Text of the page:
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Against Fertile Remains

Human composting treats ends as means, and lets us hide from the true nature of our mortality.

Human Composting Facility Recompose Seattle
A shrouded mannequin covered with flowers rests near a composting vessel at Recompose, a green funeral home specializing in human composting, also known as natural organic reduction, terramation, or recomposition at Recompose Seattle on October 06, 2022 in Seattle, Washington. (Photo by Mat Hayward/Getty Images for Recompose)

New York is the latest state to permit its deceased citizens to become compost. All will be dust, but “Man, you are rutabaga, and to rutabaga you shall return” seems to be the updated translation of Genesis making its way through state legislatures.

Human composting—also known as natural organic reduction—is the practice of enclosing a corpse in a vessel filled with wood chips, alfalfa, and straw for a month. Microbes break down the remains and leave grieving families with soil that can be used for fertilizing trees, flowers, or otherwise digestible plants. Holistic funeral homes such as Colorado’s Natural Funeral frame human composting as a “gentle return to the earth and a conversion of the human body back into a living soil.”


But there are serious problems here. A culture that wants its dead to serve the same purpose as fennel fronds and eggshells is a dying one, because a culture that wants dead bodies to serve a primarily material purpose is a dying one. At death, bodies are separated from their home, an immortal soul, and become a memory of what still is. The matter that used to be continually revitalized is in a state of continual decay: This decay is a sign for the living that the body has served its purpose.

The vision of death offered by human composting is schizophrenic. In one sense, it attempts to prolong the life of the deceased by allowing him to both contribute to his old garden’s ecology and remain in his loved ones’ memory in a physical yet abstract way. But in another sense, it seeks to expedite the time of mourning for the family of the dead by shifting the focus away from past earthly life and eternal soul to present utility.

How does one comfort a friend around the straw, reusable casket of his mother? “Well, at least she’ll be fertilizing her lilacs soon," is not a consoling thought. In a period of six to eight weeks, the hair, nails, skin, and bones of the deceased will have become soil and be scattered. A body that was once a compact unit can no longer be accounted for. It is the same problem that arises when ashes are scattered: The remains of the dead can no longer be thought of as resting in a certain place, but are rather resting somewhere out there. Compost is thrown about every time the soil is tilled or the neighbor’s dog digs a bit while responding to nature’s call.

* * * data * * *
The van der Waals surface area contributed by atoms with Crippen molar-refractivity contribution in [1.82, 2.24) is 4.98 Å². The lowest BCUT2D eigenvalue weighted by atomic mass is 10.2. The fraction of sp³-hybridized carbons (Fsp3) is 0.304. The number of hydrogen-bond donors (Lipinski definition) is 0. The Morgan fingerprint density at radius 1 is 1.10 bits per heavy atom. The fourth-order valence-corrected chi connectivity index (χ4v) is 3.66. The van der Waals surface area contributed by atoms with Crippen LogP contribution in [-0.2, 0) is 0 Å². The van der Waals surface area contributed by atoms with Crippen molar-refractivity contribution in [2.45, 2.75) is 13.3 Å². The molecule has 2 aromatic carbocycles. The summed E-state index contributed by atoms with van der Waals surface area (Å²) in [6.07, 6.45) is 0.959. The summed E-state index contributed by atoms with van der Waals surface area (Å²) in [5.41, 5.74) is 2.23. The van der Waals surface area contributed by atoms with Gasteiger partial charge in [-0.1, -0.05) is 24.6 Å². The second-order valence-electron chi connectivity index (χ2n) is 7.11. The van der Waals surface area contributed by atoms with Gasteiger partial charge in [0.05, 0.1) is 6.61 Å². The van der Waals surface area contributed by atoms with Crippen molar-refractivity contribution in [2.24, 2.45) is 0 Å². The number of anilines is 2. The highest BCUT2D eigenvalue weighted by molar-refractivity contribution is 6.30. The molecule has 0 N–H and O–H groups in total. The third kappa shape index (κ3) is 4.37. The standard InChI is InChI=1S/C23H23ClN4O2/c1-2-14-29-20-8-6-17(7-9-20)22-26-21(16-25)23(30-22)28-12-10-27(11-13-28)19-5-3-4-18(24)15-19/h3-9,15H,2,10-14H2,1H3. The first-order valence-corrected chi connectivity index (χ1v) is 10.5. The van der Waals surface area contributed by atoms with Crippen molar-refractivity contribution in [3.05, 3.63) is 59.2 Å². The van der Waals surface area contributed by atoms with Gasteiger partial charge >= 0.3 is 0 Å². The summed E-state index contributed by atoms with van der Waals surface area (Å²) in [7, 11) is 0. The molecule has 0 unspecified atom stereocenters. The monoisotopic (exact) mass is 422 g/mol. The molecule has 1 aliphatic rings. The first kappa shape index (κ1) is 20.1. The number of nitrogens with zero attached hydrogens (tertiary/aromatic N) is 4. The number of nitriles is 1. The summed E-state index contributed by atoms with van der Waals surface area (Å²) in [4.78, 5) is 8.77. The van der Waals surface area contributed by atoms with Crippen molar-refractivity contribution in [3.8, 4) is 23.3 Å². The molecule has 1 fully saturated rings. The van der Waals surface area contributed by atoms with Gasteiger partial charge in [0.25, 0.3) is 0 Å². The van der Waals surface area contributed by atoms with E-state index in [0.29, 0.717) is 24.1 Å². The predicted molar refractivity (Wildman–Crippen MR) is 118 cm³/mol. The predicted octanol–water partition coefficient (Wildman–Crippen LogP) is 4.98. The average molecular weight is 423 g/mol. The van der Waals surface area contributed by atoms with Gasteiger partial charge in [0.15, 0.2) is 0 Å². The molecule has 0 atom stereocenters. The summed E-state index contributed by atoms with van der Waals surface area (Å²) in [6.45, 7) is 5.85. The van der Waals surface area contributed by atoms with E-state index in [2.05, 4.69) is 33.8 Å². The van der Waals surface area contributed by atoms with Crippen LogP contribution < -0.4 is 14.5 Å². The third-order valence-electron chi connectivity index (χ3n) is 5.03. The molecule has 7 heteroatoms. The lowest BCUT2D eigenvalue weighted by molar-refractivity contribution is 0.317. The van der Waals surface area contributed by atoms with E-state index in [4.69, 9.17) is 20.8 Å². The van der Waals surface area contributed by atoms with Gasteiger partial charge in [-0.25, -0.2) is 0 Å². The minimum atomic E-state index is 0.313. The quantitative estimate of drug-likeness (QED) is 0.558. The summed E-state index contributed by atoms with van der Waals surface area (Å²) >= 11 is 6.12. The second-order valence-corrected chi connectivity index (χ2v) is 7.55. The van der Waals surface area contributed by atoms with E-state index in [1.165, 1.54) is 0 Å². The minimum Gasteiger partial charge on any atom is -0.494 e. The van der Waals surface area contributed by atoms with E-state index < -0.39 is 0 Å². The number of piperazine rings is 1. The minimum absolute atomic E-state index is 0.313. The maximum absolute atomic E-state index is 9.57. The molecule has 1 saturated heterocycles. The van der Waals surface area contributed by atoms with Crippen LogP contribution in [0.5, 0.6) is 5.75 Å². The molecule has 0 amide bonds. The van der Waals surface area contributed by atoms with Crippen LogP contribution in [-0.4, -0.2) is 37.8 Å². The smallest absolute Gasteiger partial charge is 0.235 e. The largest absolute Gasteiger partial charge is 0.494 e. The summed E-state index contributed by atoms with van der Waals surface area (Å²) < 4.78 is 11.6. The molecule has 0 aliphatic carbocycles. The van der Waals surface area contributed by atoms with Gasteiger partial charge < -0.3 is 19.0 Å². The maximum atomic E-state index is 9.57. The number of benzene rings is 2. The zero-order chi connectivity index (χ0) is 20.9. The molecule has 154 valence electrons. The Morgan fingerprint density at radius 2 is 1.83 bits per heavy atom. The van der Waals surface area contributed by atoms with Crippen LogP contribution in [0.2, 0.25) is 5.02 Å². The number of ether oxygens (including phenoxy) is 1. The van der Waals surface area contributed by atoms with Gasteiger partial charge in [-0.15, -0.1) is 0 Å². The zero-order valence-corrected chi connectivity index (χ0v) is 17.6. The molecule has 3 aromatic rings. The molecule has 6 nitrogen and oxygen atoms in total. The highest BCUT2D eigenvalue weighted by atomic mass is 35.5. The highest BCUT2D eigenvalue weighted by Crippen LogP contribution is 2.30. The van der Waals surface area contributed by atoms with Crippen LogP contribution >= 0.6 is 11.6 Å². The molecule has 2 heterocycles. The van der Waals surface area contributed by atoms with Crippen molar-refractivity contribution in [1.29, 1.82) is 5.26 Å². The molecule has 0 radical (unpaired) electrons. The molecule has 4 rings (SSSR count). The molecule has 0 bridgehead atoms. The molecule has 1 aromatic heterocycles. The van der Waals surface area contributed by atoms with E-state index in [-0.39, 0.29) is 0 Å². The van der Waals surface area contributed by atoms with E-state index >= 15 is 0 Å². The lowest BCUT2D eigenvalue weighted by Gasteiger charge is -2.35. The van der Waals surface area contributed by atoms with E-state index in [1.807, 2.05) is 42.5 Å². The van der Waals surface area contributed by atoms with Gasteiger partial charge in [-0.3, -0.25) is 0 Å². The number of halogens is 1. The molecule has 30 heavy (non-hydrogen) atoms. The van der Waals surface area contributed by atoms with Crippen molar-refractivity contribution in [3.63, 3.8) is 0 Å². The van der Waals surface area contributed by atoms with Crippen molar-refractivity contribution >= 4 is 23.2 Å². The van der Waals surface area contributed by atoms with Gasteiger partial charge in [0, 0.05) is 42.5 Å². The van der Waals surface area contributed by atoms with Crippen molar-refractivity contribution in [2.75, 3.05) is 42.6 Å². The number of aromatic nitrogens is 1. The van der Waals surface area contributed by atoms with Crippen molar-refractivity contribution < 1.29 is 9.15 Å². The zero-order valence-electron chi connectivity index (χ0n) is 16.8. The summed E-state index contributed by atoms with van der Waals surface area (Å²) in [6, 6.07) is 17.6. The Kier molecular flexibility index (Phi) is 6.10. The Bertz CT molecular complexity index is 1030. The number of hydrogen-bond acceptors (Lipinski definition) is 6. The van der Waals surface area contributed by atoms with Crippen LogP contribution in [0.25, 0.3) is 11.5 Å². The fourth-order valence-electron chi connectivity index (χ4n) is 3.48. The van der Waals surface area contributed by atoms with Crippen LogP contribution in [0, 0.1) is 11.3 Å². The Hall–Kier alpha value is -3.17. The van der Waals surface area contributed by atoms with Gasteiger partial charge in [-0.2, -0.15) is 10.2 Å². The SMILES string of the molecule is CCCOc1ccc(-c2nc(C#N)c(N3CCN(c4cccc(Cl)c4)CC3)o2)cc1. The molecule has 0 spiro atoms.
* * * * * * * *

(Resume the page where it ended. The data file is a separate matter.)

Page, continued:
Retaining remains for composting is not a wholesome crunchy substitute to Big Death and the afterlife industry. On the contrary, human composting is the stale corpse of an inhuman materialism. The compost attempts to extend the value of matter that used to inhabit an eternal soul for limited edition, in memoriam celery stalks. Activists in favor of human composting frequently point to environmental benefits. But the practitioners and proponents succumb to the serious temptation that often arises with bad policy or disordered action: confusing ends and means.

"Saving the planet" and "healing the climate" are noble, but notional, goals. We cannot confuse the good end of creating soil health with the bad means of reducing the human body to fertilizer. The ends that green burial undertakers reference to justify their practice—moving away from toxic practices, improving the health of our natural surroundings, and so forth—are good, though largely theoretical, desires. They often use spiritual language in reference to an event that they would also dismiss as a merely physical one, and we certainly can’t blame them for that. But, as the saying goes, the road to hell is paved with good intentions.

We could try to explain away the human composting trend as the logical conclusion of a boomer obsession with planting trees, or another bad trip on neo-transcendentalism. But let us not assure ourselves that any practice will remain rare simply because its early proponents are eccentric. Activists gain cultural support for their niche issues most crucially when the law permits or codifies their practice. The social issues that partially drive elections—abortion, assisted suicide, gay marriage, recreational marijuana, etc.—were first revolutionized at the state level before nationwide acceptance. And so the five states that legalized human composting before New York should come as no surprise: Washington, Colorado, Oregon, Vermont, and California.

In the end, perhaps the most concerning effect—and perhaps the intended one—of human composting will be a continued forgetting of death. Cemeteries serve us the living as much as the dead, for they are a physical reminder of our mortality. There is an underground crypt in the center of Rome whose walls are covered with the skulls and bones of Capuchin friars. A plaque in the chapel reads: “What you are now, we once were; what we are now, you shall be.” If composting helps us forget that, we may be dead a lot longer than we had hoped.